When news of the pandemic broke in March 2020, nobody could have predicted what came next. The snowball effect of uncertainty, mixed with an overburdened health system and economic fallout, sent shockwaves throughout society at every level, on a global scale.
But now that some of the dust has settled and the worst is behind us, it’s time to look at the most unignorable reality of these events: inequality is worse than ever, and it’s time to address the problem.
From healthcare to housing, economics to education, the unequal nature of our current system is reaching a point of instability and unsustainable strain. In this article, we’ll address the major areas of concern that highlight how people are being left behind and how the events surrounding COVID-19 shed light on these trends.
We’ll also bring some hope to the table, examining how public and private institutions are working to close gaps, boost access to essential services, and create a more equal, sustainable future for all.
If COVID is just a virus, how did it increase the divides in society by orders of magnitude over just two years? It didn’t happen overnight, and these gaps did not widen in equal measure.
However, we can put together the pieces with greater accuracy now that we have the data and 20-20 hindsight. Here’s how COVID led us to realize that inequality is the most pressing concern of our time and the dividing lines that matter most.
The first dimension of inequality is racial and gender lines. The novel coronavirus affected black, Hispanic, and native communities more than whites and Asians in the United States and on a global scale. This inequality goes for health outcomes as well as economics.
Possible causes include genetic or cultural differences, or the lingering effects of discrimination in some areas of the world, preventing certain populations from advancing economically or receiving proper health care.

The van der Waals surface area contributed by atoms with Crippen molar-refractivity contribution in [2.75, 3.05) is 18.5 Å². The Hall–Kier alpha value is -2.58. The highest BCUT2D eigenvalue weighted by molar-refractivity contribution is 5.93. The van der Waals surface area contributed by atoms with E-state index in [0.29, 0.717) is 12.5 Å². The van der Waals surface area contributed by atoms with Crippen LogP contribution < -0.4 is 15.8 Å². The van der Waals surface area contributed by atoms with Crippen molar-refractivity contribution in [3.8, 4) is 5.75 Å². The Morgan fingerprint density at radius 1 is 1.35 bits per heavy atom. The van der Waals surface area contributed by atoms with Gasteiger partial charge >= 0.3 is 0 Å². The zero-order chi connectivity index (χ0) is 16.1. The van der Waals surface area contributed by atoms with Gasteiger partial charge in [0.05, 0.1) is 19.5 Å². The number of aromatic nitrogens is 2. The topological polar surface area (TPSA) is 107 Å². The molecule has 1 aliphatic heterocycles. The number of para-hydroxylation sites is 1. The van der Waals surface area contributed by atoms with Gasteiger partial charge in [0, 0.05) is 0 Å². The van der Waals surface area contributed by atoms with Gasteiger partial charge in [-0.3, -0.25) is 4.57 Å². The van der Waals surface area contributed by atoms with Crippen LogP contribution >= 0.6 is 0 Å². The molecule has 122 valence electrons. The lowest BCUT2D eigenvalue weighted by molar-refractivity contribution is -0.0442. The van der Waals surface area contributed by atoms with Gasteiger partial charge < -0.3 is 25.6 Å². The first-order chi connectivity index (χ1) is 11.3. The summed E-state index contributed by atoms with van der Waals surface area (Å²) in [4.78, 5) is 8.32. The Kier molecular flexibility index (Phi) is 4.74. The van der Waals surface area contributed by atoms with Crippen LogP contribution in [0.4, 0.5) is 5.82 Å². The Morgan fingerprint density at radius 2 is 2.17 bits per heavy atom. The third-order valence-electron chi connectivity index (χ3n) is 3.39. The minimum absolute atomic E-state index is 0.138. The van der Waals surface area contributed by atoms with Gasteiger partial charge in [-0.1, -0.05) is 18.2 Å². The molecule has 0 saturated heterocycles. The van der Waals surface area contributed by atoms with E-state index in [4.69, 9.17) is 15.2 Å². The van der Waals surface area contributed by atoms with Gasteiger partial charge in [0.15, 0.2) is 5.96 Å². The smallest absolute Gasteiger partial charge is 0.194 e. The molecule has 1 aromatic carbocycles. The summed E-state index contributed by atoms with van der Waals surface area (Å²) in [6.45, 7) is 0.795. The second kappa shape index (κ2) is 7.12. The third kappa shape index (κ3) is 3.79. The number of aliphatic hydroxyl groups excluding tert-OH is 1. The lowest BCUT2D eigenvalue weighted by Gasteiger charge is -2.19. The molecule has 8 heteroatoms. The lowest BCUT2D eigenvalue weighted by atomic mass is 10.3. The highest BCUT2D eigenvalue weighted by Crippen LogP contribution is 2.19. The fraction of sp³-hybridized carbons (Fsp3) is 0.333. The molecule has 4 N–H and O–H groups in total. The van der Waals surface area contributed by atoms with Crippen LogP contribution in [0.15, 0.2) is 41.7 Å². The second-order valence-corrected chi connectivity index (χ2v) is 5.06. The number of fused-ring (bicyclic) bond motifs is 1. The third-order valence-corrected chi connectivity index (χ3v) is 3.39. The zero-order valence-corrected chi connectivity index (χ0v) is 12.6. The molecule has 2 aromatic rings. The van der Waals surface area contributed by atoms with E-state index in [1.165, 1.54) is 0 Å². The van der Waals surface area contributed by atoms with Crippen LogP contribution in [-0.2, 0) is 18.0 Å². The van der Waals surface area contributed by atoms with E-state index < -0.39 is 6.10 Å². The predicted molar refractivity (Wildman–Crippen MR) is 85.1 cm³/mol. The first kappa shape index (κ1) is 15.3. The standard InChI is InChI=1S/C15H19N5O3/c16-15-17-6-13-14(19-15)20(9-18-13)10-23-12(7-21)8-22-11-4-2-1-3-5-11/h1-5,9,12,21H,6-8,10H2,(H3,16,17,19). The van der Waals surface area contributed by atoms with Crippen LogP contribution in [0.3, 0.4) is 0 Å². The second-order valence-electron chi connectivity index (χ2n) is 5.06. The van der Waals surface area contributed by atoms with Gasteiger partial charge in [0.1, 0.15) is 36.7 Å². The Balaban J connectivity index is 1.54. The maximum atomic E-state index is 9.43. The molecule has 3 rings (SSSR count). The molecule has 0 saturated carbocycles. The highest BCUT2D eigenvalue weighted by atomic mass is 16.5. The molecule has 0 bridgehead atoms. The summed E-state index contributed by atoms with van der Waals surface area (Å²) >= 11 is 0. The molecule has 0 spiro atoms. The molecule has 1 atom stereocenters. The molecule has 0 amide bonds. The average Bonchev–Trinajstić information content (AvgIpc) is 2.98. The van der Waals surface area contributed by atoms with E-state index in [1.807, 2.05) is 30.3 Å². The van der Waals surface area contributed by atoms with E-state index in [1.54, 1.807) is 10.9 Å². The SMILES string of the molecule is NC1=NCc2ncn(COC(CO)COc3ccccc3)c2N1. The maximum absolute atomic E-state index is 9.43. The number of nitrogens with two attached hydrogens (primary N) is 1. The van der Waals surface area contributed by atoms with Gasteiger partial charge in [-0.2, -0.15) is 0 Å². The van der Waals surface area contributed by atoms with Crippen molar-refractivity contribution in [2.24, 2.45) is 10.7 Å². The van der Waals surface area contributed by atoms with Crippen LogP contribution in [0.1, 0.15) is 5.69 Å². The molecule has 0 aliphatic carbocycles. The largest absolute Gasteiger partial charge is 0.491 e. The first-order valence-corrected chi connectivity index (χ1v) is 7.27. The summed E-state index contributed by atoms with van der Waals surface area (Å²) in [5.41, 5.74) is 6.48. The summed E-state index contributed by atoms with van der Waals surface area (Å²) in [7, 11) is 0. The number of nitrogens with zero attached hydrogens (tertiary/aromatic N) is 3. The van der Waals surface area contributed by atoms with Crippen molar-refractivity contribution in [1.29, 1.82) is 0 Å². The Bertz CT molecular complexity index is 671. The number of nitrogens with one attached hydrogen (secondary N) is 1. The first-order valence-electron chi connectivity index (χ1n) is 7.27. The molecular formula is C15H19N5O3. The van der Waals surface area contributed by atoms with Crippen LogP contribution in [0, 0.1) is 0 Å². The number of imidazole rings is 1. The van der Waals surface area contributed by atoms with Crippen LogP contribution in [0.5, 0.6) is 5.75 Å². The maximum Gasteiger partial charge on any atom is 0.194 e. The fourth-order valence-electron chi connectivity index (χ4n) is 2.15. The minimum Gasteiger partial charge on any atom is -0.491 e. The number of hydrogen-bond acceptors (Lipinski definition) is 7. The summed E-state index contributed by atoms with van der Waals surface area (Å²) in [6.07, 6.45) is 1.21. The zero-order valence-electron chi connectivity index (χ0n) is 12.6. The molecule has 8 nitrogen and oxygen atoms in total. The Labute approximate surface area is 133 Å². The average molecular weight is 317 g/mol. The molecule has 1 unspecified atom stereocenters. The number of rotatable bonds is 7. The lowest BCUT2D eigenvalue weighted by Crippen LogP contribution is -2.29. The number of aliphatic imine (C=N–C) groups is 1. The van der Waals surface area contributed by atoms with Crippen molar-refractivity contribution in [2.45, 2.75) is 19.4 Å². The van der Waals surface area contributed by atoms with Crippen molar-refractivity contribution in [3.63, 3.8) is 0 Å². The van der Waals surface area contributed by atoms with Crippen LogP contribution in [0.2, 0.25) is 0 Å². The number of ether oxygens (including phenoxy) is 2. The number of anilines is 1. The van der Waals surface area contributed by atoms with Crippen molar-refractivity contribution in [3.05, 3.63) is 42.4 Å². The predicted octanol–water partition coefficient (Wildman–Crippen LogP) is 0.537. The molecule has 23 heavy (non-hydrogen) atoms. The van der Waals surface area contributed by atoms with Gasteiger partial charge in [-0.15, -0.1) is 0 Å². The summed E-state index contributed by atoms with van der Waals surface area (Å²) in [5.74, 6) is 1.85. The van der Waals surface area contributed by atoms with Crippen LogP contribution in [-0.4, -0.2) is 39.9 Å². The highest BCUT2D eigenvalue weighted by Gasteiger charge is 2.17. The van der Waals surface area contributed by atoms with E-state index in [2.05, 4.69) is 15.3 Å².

Education and awareness are also relevant components in the race conversation. Some families may not get the correct information regarding COVID protections, best practices, and vaccine deployments. As a result, rates of illness and death were higher among blacks and Hispanics and lowered among whites and Asians.
Similar differences were revealed between genders, as women were under more pressure to drop out of the workforce amid the worst of the pandemic. Responsibilities of single motherhood and community roles kept women from moving forward on their desired career path and set back the clock on economic disparities between men and women.
Most prominent was the widened gap between the haves and the have-nots due to COVID-19 and government measures enforced worldwide.
Lower and working-class individuals got squeezed out of the workforce due to mandates which closed thousands of small businesses. Those already struggling to make ends meet were kept from working and left without much government support.
In the middle class, small business owners and landlords saw financial setbacks that limited mobility and forced them to liquidate assets in the short term to stay afloat. As the middle class was already shrinking before the pandemic, COVID only worsened the situation for many.
On the other end of the spectrum, the wealthiest, most privileged members of society were essentially immune to disruption. CEOs, celebrities, and politicians saw no issue with lockdowns — in the digital age, they can still bathe in the spotlight from their living rooms.
In fact, some of the world’s biggest companies saw record profits from online activity as their competition was forcibly shut down across brick-and-mortar storefronts.
While businesses are now returning and unemployment declines, these deep class divides are made more apparent to anyone who cares to notice.
Economists have drawn strong connections between COVID and inequality between nations, which has been decreasing steadily since 1993.
Gaps between nations were whittled away by 34% in under 25 years, but COVID was a major setback in these trends, offsetting progress by more than 10% in just two years.
Now, we see that rich western nations are again pulling away in wealth accumulation, even though most of this money is held by banks and private individuals. As usual, everyday citizens are left behind, even in the wealthiest countries on earth.